Our consciousness, on the other hand, has an acute awareness of the direction of time, as Eddington knew. In terms of human experience (such as the performance of a piece of music) time is irreversible. The arrow of time points from past to future, and the experience of events (or music) unfolding makes no ense at all if it is reversed. To some extent, the process of writing a piece allows the composer to step outside this notion of time and to define relationships that refer both forwards and backwards within the timeline of the music.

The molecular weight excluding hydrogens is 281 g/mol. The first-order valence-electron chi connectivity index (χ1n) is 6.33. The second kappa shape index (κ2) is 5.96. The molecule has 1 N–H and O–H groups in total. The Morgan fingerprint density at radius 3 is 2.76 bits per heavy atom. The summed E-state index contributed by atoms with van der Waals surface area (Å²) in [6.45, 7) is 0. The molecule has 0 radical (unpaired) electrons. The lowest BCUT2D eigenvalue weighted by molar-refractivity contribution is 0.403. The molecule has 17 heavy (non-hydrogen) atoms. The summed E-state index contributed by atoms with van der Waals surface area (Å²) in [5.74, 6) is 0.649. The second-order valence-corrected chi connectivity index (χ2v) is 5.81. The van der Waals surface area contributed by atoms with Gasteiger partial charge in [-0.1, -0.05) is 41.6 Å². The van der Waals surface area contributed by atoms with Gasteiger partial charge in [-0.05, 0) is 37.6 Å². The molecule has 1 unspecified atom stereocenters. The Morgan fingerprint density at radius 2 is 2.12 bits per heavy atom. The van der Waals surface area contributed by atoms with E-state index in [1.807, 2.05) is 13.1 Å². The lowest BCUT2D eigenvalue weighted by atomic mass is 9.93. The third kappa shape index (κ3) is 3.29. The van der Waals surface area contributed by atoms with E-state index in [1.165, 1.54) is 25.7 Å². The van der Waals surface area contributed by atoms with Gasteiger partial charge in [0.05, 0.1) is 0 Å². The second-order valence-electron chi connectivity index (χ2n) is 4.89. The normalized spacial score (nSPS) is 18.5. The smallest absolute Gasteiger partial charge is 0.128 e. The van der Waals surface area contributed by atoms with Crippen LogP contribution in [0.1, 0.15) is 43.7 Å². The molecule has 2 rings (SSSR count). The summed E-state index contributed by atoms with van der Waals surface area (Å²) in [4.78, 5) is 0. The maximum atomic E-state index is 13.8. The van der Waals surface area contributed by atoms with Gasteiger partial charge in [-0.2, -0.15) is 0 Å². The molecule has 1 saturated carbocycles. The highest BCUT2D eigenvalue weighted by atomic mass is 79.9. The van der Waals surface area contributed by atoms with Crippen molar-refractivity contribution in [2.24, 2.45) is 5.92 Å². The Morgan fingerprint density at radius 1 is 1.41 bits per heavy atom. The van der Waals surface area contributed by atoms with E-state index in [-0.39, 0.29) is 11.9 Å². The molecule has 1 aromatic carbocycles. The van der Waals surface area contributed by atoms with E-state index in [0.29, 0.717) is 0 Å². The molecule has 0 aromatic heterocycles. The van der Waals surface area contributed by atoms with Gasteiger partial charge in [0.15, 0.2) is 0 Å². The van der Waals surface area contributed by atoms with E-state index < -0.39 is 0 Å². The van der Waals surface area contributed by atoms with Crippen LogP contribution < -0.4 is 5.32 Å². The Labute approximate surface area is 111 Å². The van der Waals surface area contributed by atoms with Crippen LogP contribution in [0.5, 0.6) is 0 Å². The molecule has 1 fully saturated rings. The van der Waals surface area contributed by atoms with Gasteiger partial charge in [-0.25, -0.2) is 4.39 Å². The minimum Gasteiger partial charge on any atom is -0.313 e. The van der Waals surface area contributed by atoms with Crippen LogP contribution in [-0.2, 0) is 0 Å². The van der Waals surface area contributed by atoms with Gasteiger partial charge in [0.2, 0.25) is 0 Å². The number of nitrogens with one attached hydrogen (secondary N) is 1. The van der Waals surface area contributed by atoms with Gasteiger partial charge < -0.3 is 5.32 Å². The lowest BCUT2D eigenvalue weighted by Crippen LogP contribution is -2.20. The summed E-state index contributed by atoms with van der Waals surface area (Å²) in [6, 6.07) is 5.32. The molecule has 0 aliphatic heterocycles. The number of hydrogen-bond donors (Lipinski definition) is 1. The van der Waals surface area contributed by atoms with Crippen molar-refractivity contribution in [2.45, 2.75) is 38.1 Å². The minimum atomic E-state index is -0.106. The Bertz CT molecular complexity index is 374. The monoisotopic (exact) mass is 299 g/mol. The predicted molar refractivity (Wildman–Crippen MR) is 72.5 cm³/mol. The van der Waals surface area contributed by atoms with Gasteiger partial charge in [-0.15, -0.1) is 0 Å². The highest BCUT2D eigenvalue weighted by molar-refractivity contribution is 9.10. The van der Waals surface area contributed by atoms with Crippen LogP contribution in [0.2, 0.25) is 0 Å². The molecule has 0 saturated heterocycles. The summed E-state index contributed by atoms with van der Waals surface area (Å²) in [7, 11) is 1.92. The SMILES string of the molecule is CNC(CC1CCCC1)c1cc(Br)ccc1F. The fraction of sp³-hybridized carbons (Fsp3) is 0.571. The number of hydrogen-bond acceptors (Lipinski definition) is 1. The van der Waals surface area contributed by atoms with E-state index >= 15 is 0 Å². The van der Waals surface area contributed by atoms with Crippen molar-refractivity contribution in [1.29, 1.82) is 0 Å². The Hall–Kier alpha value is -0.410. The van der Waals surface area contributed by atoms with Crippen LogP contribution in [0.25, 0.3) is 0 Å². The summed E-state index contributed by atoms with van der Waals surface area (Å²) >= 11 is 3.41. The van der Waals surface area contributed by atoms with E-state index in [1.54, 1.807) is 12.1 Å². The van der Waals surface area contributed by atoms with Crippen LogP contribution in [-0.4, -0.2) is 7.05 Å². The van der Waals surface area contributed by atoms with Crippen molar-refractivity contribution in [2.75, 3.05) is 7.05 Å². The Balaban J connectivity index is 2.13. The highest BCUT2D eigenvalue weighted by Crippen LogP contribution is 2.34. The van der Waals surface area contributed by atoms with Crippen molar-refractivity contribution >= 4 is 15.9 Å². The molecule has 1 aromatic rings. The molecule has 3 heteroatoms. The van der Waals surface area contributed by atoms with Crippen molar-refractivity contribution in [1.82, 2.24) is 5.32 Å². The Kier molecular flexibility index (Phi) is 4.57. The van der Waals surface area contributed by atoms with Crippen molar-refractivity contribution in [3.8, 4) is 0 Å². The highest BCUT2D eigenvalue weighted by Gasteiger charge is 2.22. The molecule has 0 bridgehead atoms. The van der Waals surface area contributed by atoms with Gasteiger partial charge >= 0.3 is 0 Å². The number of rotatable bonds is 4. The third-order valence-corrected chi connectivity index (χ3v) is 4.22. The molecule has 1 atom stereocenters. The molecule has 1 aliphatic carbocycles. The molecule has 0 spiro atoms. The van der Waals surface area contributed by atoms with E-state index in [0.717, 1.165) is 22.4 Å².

The ‘arrow of time’ has been applied to thermodynamics, particle physics, cosmology, acoustics, and many other disciplines. Just as these fields of scientific research look at disparate states and the processes that affect them over time (order versus randomness, heat versus cold, energy versus inertia), my piece explores contrasting musical states where strictly notated rhythms are juxtaposed with more freely improvised sections of music, where order and randomness of pitch co-exist.